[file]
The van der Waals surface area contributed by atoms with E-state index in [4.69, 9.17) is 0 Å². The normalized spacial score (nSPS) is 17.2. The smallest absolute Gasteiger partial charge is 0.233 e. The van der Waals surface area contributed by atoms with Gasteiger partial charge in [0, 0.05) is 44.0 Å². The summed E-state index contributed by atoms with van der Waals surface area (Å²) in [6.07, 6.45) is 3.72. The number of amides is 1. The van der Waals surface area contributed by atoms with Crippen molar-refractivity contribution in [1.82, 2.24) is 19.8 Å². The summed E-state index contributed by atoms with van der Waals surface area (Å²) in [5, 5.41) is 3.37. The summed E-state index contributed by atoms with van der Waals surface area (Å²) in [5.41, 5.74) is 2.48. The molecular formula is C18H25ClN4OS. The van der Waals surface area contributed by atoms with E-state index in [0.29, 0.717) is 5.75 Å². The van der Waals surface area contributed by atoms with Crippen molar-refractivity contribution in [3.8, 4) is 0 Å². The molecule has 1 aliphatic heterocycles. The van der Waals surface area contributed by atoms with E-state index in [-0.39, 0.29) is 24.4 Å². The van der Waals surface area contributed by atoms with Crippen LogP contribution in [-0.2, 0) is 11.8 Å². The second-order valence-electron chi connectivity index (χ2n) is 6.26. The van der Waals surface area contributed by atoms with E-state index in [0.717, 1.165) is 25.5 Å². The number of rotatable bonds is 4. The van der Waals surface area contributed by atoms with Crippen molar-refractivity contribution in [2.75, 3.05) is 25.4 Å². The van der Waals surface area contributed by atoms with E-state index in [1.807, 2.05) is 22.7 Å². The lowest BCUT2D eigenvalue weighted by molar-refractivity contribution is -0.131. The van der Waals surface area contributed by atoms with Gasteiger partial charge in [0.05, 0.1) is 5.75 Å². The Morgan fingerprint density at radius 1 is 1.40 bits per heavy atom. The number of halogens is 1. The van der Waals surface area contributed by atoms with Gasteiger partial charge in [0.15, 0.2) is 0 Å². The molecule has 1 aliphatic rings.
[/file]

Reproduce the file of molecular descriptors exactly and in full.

The van der Waals surface area contributed by atoms with E-state index in [4.69, 9.17) is 0 Å². The normalized spacial score (nSPS) is 17.2. The smallest absolute Gasteiger partial charge is 0.233 e. The van der Waals surface area contributed by atoms with Gasteiger partial charge in [0, 0.05) is 44.0 Å². The summed E-state index contributed by atoms with van der Waals surface area (Å²) in [6.07, 6.45) is 3.72. The number of amides is 1. The van der Waals surface area contributed by atoms with Crippen molar-refractivity contribution in [1.82, 2.24) is 19.8 Å². The summed E-state index contributed by atoms with van der Waals surface area (Å²) in [5, 5.41) is 3.37. The summed E-state index contributed by atoms with van der Waals surface area (Å²) in [5.41, 5.74) is 2.48. The molecular formula is C18H25ClN4OS. The van der Waals surface area contributed by atoms with E-state index in [0.29, 0.717) is 5.75 Å². The van der Waals surface area contributed by atoms with Crippen molar-refractivity contribution in [3.8, 4) is 0 Å². The molecule has 1 aliphatic heterocycles. The van der Waals surface area contributed by atoms with E-state index in [-0.39, 0.29) is 24.4 Å². The van der Waals surface area contributed by atoms with Crippen LogP contribution in [-0.2, 0) is 11.8 Å². The second-order valence-electron chi connectivity index (χ2n) is 6.26. The van der Waals surface area contributed by atoms with E-state index in [0.717, 1.165) is 25.5 Å². The number of rotatable bonds is 4. The van der Waals surface area contributed by atoms with Crippen molar-refractivity contribution in [2.75, 3.05) is 25.4 Å². The van der Waals surface area contributed by atoms with E-state index in [1.807, 2.05) is 22.7 Å². The lowest BCUT2D eigenvalue weighted by molar-refractivity contribution is -0.131. The van der Waals surface area contributed by atoms with Gasteiger partial charge in [0.05, 0.1) is 5.75 Å². The Morgan fingerprint density at radius 1 is 1.40 bits per heavy atom. The number of halogens is 1. The van der Waals surface area contributed by atoms with Gasteiger partial charge in [0.15, 0.2) is 0 Å². The molecule has 1 aliphatic rings.